Learn About Egg Binding In Reptiles

The other names for egg binding in reptiles are ‘dystocia,’ ‘egg retention,’ or ‘post-ovulatory stasis.’ This problem is common in many reptiles, such as snakes, iguanas, and turtles. Fortunately, we can take care of this problem if we provide our reptiles best care and diet. In this article, we will share with you all about egg binding in reptiles.

Female reptiles always lay eggs when the male is not present near them. So they usually end up in the egg binding condition where it is difficult for them to pass the egg or suck inside their bodies. In addition, dystocia is a condition where the female cannot produce a young baby.

 

Symptoms of Egg Binding

The signs of egg binding are different in many reptiles, which are as under:

Snakes

Mostly, the snakes can easily lay eggs, but sometimes the situation becomes problematic and terrible. The tail side of the snake’s body becomes swell. Snakes can remain egg-bound for days without exhibiting any strange symptoms. However, giant, heavily built snakes like pythons might be challenging to determine.

Turtles

Similar to snakes, turtles may not exhibit many signs of being egg-bound. Some people may experience breathing issues, cloacal swelling, or depression.

Lizards

The lizards who suffer from egg binding have swollen abdomens and stop eating. Egg-binding lizards experience a rapid decline in mood and a reduction in activity. Without laying any eggs, they may also raise their hindquarters and strain. This severe condition might result in death within a few days.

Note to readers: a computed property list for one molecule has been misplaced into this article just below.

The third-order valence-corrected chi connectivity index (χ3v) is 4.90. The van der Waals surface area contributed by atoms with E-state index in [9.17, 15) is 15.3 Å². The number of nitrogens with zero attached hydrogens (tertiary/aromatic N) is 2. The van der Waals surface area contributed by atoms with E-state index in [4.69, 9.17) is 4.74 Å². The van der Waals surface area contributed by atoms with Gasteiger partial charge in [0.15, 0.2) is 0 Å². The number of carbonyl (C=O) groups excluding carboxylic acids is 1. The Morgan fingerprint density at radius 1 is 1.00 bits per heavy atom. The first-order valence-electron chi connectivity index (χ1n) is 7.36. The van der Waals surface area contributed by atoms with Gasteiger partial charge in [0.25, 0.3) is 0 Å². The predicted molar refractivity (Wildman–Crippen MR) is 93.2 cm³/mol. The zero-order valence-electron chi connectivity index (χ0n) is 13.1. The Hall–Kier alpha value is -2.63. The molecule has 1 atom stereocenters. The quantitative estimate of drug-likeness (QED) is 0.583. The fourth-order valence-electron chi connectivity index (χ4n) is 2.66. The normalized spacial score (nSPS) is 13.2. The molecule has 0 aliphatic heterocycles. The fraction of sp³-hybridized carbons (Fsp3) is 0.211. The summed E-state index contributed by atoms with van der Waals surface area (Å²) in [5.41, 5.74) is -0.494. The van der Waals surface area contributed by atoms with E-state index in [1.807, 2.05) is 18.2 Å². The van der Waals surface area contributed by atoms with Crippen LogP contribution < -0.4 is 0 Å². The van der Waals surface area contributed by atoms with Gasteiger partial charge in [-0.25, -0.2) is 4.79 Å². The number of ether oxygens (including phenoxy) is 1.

Causes of Egg Binding

Egg binding can result from several factors, such as:

  • Illness
  • Malnutrition
  • lack of an excellent place to nest
  • weak muscles as a result of inactivity
  • Large or irregular eggs
  • Pelvic injuries or other conditions that make it difficult for eggs or young to pass through
  • Insufficient humidity or temperature gradients inside the terrarium

Diagnosis

Typically, it is not easy work to diagnose egg bindings in reptiles; it is beyond normal and a complicated process. The size, shape, number, and location of any retained eggs will typically be determined using radiographs.

Another option is ultrasound. The history, which includes the dates of mating, shedding, and when the symptoms first appeared, is crucial. Sometimes a mix of physical and laboratory examinations is used.

Treatments

We may stimulate the birth process by providing certain conditions to the females, such as an appropriate nesting location in a heated, humidified terrarium and a peaceful and calm environment.

In addition, the vets also use hormonal injects and massage to force the egg out of the reproductive tract and to stimulate the egg-laying process. Sometimes, all these efforts are useless, so the vets collapse the eggs inside the body and remove the remains via surgery.

Conclusion

Although dystocia can be potentially fatal, a full recovery is likely if it is treated quickly and the reptile is in good health. After proper diagnosis, the vet may use several ways to treat the problem. Females who have previously experienced egg production or childbirth issues are more likely to do so.

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